Café Independent in Scunthorpe is one such place, seeking to improve the employability of disadvantaged young people in the local community by providing them with employment, training and volunteering opportunities in its coffee shop and music venue.

Alongside boosting the local economy, community businesses can enhance a place by protecting local services, as Ennerdale Bridge illustrates. They keep services going that would otherwise be lost by drawing on volunteers, bringing in different sources of funding, changing the original business model and capitalising on local customer loyalty. We have seen successful examples of communities taking over pubs, shops and bakeries from the private sector and libraries, leisure centres, parks and community centres from the public sector. Sustaining these services not only ensures local people have access to the basics; it preserves the social infrastructure on which community life depends. Healthy communities need places to meet and socialise, things for young people to do, places where families can find mutual support and spaces where generations can mix. These community spaces are in decline. Community businesses are part of the solution.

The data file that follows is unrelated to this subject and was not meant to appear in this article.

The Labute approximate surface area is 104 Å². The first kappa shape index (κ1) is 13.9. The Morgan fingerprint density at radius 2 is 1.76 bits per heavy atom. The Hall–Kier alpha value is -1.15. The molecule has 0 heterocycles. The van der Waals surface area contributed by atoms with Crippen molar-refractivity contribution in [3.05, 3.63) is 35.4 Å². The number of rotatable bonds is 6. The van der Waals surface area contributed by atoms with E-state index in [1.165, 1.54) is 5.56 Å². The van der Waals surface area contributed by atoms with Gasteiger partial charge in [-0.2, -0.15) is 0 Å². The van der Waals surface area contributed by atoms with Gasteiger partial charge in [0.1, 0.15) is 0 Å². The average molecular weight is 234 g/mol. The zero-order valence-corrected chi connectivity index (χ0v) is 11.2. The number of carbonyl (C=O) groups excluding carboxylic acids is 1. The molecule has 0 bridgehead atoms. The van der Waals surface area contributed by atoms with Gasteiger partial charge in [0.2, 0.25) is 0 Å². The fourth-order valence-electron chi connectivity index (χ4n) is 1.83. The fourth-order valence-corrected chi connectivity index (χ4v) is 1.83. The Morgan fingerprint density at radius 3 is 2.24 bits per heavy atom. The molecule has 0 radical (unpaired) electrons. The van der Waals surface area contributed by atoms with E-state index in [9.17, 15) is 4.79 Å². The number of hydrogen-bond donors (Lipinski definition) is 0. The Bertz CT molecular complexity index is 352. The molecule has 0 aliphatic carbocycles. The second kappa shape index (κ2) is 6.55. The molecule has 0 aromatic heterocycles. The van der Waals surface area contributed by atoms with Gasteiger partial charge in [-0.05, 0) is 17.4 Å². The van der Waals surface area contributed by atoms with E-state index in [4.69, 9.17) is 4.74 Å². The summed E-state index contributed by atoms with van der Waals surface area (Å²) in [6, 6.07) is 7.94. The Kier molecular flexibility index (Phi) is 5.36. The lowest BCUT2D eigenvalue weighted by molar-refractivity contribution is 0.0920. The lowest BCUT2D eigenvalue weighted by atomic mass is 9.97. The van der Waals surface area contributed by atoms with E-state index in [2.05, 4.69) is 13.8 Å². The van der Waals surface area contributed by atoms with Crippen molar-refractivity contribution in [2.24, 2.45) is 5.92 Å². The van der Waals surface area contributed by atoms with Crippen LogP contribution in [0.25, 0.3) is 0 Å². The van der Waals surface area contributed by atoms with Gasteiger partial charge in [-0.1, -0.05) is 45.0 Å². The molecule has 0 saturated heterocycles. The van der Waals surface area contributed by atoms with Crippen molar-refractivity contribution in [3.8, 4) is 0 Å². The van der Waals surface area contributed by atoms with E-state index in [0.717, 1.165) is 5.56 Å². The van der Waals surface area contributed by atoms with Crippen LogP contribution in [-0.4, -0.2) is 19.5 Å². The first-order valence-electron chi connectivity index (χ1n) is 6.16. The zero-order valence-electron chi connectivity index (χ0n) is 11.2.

Homebaked in Anfield, one of Power to Change’s first grantees and now totally self-sufficient, is a wonderful example of a community business that is preserving and improving the social infrastructure of its neighbourhood. A community-owned bakery in the shadow of Liverpool Football Club, having rescued its redundant premises, it now makes award-winning pies, feeds hungry Liverpool fans on match days and, crucially, provides a focal point for the local community that has been left to decline. The bakery is just the first step for the community in regenerating the local area. It is working towards taking ownership of the adjoining terraces from Liverpool City Council and bringing them back into use, bringing new life and new residents to the area.

The third dimension of community businesses that influences their impact on place is their deep connection to local people. Community businesses fulfill this in a number of different ways. Some like Stretford Hall in Manchester have local shareholders who actually own the business. Some like Burton Street Foundation in Sheffield have a large number of local members who elect a Board to represent them. Others like Onion Collective in Watchet in West Somerset undertake regular and in-depth consultation with their community. Whichever way they choose to do it, community businesses are defined by a shared ethos of acting in the interests of local people, giving them a voice and reflecting and responding to the needs and priorities of their community.